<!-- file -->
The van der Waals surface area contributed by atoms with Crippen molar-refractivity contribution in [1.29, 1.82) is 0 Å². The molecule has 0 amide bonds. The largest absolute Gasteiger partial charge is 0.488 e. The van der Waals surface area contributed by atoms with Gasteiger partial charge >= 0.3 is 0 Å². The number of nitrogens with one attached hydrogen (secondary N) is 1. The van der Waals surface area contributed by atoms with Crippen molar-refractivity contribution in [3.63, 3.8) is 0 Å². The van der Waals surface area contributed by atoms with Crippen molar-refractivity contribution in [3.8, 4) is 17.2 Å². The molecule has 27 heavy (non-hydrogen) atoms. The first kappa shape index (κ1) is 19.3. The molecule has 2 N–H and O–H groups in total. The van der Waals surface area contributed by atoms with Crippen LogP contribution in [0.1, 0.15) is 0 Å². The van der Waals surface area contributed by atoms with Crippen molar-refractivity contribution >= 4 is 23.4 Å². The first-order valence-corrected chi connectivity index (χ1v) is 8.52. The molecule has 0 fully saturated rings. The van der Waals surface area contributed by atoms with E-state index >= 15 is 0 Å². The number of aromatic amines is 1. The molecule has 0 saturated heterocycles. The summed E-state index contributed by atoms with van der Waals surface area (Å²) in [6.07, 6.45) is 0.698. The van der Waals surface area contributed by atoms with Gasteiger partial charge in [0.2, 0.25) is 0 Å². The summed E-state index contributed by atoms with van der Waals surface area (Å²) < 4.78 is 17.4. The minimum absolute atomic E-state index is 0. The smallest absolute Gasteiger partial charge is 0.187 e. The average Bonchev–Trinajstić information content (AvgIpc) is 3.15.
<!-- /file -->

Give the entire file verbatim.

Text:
The van der Waals surface area contributed by atoms with Crippen molar-refractivity contribution in [1.29, 1.82) is 0 Å². The molecule has 0 amide bonds. The largest absolute Gasteiger partial charge is 0.488 e. The van der Waals surface area contributed by atoms with Gasteiger partial charge >= 0.3 is 0 Å². The number of nitrogens with one attached hydrogen (secondary N) is 1. The van der Waals surface area contributed by atoms with Crippen molar-refractivity contribution in [3.63, 3.8) is 0 Å². The van der Waals surface area contributed by atoms with Crippen molar-refractivity contribution in [3.8, 4) is 17.2 Å². The molecule has 27 heavy (non-hydrogen) atoms. The first kappa shape index (κ1) is 19.3. The molecule has 2 N–H and O–H groups in total. The van der Waals surface area contributed by atoms with Crippen LogP contribution in [0.1, 0.15) is 0 Å². The van der Waals surface area contributed by atoms with Crippen molar-refractivity contribution >= 4 is 23.4 Å². The first-order valence-corrected chi connectivity index (χ1v) is 8.52. The molecule has 0 fully saturated rings. The van der Waals surface area contributed by atoms with E-state index >= 15 is 0 Å². The number of aromatic amines is 1. The molecule has 0 saturated heterocycles. The summed E-state index contributed by atoms with van der Waals surface area (Å²) in [6.07, 6.45) is 0.698. The van der Waals surface area contributed by atoms with Gasteiger partial charge in [0.2, 0.25) is 0 Å². The summed E-state index contributed by atoms with van der Waals surface area (Å²) < 4.78 is 17.4. The minimum absolute atomic E-state index is 0. The smallest absolute Gasteiger partial charge is 0.187 e. The average Bonchev–Trinajstić information content (AvgIpc) is 3.15.